However, more and more cases of elder abuse, in both aged care facilities and private homes, are surfacing in the media every day.
In partnership with Victoria Police, State Trustees has released a multilingual video to highlight elder abuse is a form of family violence and to encourage people to come forward and report such acts.
The video features representatives from Victoria Police and State Trustees explaining the warning signs of elder abuse and what do if someone is at risk, including examples of elder abuse.
The clip also provides tips which can help prevent elder abuse from occurring in the first place.
The video has been translated and captioned into Italian, Greek, Vietnamese and Mandarin and has been shared on social media in order to gain maximum exposure and reach out to various communities across Victoria.
But what exactly counts as elder abuse?
Elder abuse can come in various forms including physical, emotional, sexual and financial abuse.
Examples of elder abuse listed on Victoria Police’s website are:
- financial abuse, abusing power of attorney, accessing bank accounts or coercively taking the older person's money, assets or possessions
- ageist abuse, e.g. stopping elder from making their own decisions, blaming the older person for care needs
- hitting, rough handling or neglectful care
- withholding medications, food, glasses, hearing or mobility aids
- social isolation
- unwanted sexual touching, including rape
Financial abuse is the most common form of abuse: at any given time, State Trustees is investigating up to 200 cases of alleged financial elder abuse around the state.
State Trustees Relationship Manager, Luke Wright, said the organisation’s role as independent financial administrators means they have experience with many forms of financial abuse of older people.
“We see a range of cases involving transfer of property and theft of hundreds of thousands of dollars from our clients’ bank accounts; to cases where the older person is deprived of access to their pension and is at risk of eviction because their rent hasn’t been paid,” Wright said.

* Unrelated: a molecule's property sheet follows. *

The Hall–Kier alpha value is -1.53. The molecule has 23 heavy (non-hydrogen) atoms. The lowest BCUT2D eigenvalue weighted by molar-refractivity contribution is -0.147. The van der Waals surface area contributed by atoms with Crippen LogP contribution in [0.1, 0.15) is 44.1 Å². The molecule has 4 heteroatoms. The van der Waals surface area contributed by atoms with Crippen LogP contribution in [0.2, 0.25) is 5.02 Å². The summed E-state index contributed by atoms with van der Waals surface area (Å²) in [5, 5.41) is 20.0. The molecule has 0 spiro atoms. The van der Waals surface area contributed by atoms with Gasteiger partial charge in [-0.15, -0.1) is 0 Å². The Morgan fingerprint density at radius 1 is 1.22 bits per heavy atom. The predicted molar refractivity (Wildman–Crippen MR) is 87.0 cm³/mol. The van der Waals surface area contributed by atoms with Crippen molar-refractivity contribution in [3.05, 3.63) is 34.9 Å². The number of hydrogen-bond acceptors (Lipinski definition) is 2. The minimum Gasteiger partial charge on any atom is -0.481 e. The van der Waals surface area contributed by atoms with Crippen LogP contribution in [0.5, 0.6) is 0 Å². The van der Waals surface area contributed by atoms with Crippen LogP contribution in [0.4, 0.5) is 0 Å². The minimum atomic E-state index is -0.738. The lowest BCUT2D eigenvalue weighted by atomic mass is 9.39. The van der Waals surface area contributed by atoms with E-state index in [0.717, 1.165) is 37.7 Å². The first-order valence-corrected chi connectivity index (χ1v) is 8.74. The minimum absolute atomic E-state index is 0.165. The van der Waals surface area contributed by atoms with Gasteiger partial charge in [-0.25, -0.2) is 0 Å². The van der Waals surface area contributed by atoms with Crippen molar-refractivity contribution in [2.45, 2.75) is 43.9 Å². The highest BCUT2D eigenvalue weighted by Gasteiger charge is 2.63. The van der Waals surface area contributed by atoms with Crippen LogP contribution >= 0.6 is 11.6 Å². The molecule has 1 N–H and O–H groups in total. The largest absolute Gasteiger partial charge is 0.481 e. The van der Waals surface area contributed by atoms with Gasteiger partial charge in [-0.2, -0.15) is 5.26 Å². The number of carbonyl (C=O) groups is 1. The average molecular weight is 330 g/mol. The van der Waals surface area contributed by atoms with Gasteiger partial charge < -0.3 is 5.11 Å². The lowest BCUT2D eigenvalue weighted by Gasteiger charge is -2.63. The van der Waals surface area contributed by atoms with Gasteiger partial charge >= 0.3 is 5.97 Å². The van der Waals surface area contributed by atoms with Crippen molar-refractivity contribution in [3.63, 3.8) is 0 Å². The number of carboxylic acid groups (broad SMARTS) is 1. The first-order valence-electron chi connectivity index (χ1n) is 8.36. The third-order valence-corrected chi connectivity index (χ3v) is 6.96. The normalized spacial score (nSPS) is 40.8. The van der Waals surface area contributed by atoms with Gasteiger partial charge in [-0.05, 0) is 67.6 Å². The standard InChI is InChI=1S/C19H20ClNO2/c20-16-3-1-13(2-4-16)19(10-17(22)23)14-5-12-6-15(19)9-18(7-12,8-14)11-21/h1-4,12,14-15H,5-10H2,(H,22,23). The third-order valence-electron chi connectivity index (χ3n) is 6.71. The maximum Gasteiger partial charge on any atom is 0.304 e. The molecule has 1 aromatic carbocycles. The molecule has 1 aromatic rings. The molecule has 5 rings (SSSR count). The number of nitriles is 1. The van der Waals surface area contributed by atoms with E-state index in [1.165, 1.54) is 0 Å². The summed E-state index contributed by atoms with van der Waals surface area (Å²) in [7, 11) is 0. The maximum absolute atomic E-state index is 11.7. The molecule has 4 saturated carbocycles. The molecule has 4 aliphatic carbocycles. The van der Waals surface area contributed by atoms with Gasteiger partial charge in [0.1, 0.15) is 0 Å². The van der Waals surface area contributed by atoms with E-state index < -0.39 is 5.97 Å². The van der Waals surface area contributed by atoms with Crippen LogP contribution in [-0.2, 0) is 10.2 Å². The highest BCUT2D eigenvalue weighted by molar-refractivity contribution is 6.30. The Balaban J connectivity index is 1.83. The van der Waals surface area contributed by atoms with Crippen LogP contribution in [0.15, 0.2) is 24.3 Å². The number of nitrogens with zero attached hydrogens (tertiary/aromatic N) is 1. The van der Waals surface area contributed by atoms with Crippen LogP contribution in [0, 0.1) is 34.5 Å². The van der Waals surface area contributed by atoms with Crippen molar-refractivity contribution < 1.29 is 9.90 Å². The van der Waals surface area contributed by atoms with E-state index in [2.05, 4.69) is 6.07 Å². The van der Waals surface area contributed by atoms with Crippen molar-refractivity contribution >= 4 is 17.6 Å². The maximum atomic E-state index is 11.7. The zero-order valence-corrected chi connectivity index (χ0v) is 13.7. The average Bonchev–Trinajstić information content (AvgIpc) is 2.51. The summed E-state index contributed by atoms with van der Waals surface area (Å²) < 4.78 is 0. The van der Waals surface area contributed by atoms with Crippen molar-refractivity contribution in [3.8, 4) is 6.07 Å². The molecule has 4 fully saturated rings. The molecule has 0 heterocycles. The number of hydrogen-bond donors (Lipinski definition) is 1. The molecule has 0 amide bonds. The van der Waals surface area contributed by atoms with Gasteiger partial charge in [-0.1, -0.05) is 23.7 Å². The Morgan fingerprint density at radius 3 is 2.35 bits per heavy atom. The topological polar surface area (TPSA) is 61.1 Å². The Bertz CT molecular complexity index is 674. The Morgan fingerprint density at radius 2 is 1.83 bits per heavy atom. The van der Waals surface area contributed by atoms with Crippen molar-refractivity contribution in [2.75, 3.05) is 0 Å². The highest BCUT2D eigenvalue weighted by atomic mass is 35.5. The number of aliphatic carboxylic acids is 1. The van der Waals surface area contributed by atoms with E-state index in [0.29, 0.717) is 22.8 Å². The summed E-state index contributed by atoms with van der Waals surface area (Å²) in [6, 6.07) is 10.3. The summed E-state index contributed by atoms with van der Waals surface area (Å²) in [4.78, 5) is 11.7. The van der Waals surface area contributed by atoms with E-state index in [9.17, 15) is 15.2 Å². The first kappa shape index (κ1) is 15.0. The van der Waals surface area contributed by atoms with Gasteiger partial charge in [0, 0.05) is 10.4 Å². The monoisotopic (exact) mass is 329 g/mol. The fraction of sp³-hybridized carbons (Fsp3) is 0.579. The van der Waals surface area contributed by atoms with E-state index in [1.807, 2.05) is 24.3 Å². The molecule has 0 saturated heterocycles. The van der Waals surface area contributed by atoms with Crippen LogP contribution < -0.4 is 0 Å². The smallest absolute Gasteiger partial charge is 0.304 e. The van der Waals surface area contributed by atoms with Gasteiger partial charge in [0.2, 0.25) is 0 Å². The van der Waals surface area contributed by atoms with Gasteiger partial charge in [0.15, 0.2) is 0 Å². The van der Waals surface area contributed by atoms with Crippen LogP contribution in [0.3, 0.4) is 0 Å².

“Often the financial abuse is perpetrated by the person’s son or daughter.”
Wright added that while identifying financial abuse can be very difficult, there are some signs that can help to detect it.
“The older person may hint at controlling behaviours or pressure for financial support from the perpetrator,” he said.
“They may display outward signs such as looking uncharacteristically dishevelled or complaining of having no money.”
It is hoped the new video produced by State Trustees and Victoria Police will raise awareness about elder abuse, help others detect when someone they know may be a victim and encourage older people who are facing abuse to come forward and seek assistance.
Victoria Police have established family violence units and are trained in how to assist with elder abuse, while many other services can also respond to reports of abuse.
If you are concerned that yourself, or someone you know, may be facing elder abuse, here is a list of organisations that are set up to help:
Victoria Police (ask to speak to a Family Violence liaison officer): 000
State Trustees (ask to speak to an expert on financial elder abuse): 1300 138 672
Domestic Family Violence 24/7 Counselling Service: 1800 737 732
Office of the Public Advocate: 1300 309 337
Seniors Rights Victoria: 1300 368 821
1800ElderHelp (1800 353 374) for information, support and referrals. The phone line is a collaboration between the Australian state and territory governments.